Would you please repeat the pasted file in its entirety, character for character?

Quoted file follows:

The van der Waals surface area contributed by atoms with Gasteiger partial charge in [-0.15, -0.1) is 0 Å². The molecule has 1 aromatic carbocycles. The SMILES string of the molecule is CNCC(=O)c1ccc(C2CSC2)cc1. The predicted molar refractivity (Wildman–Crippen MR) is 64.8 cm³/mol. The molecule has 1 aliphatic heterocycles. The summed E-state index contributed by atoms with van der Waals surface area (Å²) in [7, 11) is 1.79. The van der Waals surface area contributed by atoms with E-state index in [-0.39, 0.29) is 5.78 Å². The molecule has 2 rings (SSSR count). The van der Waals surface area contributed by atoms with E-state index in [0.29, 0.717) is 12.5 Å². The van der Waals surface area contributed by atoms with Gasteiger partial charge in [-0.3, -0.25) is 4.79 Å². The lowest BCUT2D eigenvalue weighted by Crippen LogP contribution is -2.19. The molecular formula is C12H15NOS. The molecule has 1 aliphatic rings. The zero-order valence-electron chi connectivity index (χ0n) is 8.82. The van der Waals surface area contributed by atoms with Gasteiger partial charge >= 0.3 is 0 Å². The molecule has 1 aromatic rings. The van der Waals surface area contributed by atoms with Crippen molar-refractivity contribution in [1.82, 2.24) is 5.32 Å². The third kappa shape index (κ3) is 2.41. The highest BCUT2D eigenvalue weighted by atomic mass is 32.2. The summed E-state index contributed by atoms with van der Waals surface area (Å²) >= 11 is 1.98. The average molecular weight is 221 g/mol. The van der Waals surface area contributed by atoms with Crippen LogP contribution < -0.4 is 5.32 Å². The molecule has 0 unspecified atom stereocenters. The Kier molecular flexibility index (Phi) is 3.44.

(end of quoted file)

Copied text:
The van der Waals surface area contributed by atoms with Gasteiger partial charge in [-0.15, -0.1) is 0 Å². The molecule has 1 aromatic carbocycles. The SMILES string of the molecule is CNCC(=O)c1ccc(C2CSC2)cc1. The predicted molar refractivity (Wildman–Crippen MR) is 64.8 cm³/mol. The molecule has 1 aliphatic heterocycles. The summed E-state index contributed by atoms with van der Waals surface area (Å²) in [7, 11) is 1.79. The van der Waals surface area contributed by atoms with E-state index in [-0.39, 0.29) is 5.78 Å². The molecule has 2 rings (SSSR count). The van der Waals surface area contributed by atoms with E-state index in [0.29, 0.717) is 12.5 Å². The van der Waals surface area contributed by atoms with Gasteiger partial charge in [-0.3, -0.25) is 4.79 Å². The lowest BCUT2D eigenvalue weighted by Crippen LogP contribution is -2.19. The molecular formula is C12H15NOS. The molecule has 1 aliphatic rings. The zero-order valence-electron chi connectivity index (χ0n) is 8.82. The van der Waals surface area contributed by atoms with Gasteiger partial charge >= 0.3 is 0 Å². The molecule has 1 aromatic rings. The van der Waals surface area contributed by atoms with Crippen molar-refractivity contribution in [1.82, 2.24) is 5.32 Å². The third kappa shape index (κ3) is 2.41. The highest BCUT2D eigenvalue weighted by atomic mass is 32.2. The summed E-state index contributed by atoms with van der Waals surface area (Å²) >= 11 is 1.98. The average molecular weight is 221 g/mol. The van der Waals surface area contributed by atoms with Crippen LogP contribution < -0.4 is 5.32 Å². The molecule has 0 unspecified atom stereocenters. The Kier molecular flexibility index (Phi) is 3.44.